The famous French photographer Henri Cartier-Bresson (1908-2004) is perhaps best known for articulating the concept of “the decisive moment” in photography and pursuing it throughout his distinguished career. “Photography is not like painting,” he told the Washington Post in 1957. “There is a creative fraction of a second when you are taking a picture. Your eye must see a composition or an expression that life itself offers you, and you must know with intuition when to click the camera. That is the moment the photographer is creative,” he said. “Oop! The Moment! Once you miss it, it is gone forever.”
On another occasion he said: “To me, photography is the simultaneous recognition, in a fraction of a second, of the significance of an event as well as of a precise organization of forms which give that event its proper expression.” [translated from French]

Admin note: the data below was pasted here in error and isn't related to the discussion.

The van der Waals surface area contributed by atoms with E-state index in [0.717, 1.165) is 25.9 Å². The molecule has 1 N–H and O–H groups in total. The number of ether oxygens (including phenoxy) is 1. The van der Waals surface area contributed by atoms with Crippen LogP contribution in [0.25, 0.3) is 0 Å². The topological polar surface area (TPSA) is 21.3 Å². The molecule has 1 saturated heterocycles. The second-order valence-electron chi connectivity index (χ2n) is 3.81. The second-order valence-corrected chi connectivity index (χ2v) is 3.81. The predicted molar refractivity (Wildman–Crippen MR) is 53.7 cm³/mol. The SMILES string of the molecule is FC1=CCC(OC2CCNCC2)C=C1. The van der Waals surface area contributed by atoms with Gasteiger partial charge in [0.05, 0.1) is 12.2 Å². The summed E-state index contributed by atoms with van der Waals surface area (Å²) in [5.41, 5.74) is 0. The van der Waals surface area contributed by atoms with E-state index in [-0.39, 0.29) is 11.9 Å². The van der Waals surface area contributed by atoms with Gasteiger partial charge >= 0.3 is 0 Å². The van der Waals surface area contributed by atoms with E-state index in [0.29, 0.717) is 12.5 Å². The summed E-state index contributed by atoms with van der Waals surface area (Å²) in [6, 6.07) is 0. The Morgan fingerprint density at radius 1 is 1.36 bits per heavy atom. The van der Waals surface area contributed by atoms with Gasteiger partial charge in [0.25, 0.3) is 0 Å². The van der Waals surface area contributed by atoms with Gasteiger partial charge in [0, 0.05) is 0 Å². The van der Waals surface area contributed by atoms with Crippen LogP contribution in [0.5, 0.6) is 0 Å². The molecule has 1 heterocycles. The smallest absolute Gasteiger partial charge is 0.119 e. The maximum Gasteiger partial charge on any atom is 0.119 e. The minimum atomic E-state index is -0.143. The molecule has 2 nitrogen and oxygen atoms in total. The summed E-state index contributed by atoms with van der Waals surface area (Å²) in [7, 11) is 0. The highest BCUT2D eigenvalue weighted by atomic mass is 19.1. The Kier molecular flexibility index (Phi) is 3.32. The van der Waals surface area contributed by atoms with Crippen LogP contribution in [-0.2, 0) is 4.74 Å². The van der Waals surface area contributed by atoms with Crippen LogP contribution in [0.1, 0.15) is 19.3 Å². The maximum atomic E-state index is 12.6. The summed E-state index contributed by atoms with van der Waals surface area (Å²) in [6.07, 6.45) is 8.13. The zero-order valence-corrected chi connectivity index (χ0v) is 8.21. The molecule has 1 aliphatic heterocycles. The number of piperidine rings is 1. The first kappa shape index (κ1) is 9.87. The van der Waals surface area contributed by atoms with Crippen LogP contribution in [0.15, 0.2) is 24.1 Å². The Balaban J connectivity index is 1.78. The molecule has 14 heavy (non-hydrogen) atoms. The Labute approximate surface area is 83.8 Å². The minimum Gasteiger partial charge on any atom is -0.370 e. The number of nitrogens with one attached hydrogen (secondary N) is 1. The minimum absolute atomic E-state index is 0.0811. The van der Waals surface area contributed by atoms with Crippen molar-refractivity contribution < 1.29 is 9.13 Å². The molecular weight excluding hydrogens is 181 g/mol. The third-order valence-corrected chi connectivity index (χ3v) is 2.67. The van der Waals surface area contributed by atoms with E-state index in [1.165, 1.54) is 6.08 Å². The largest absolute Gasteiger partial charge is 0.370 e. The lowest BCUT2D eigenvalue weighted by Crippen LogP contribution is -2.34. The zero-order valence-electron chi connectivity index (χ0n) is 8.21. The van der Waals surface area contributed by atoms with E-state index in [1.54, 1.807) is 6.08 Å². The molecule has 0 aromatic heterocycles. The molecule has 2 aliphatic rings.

I’m sure many photographers know intuitively what Cartier-Bresson meant and have experienced their own “decisive moments” even if they’ve never heard of him. I was only vaguely familiar with his name many years ago when I went on a beach walk with my two sisters, my brother-in-law and a dog and took my camera along. Walking backwards in front of them, looking through the viewfinder, I saw a nice composition enfolding with one sister in closeup focus in the left foreground and the other in the background talking animatedly with her husband and probably a little out of focus due to a fast shutter speed (1/500 sec.?). When Sarah whistled for her dog I quickly snapped the shutter and knew instantly that I’d captured the moment I’d been waiting for. I thought about that moment and liked that photo a lot for many years before getting to know Cartier-Bresson’s work. The “decisive moment” was, of course, Sarah’s whistle, but the out-of-focus talking couple in the background added a second, more intriguing “event.” I can’t really take much credit for all that; the photo came out of the blue, flew fast up to my camera and alighted there.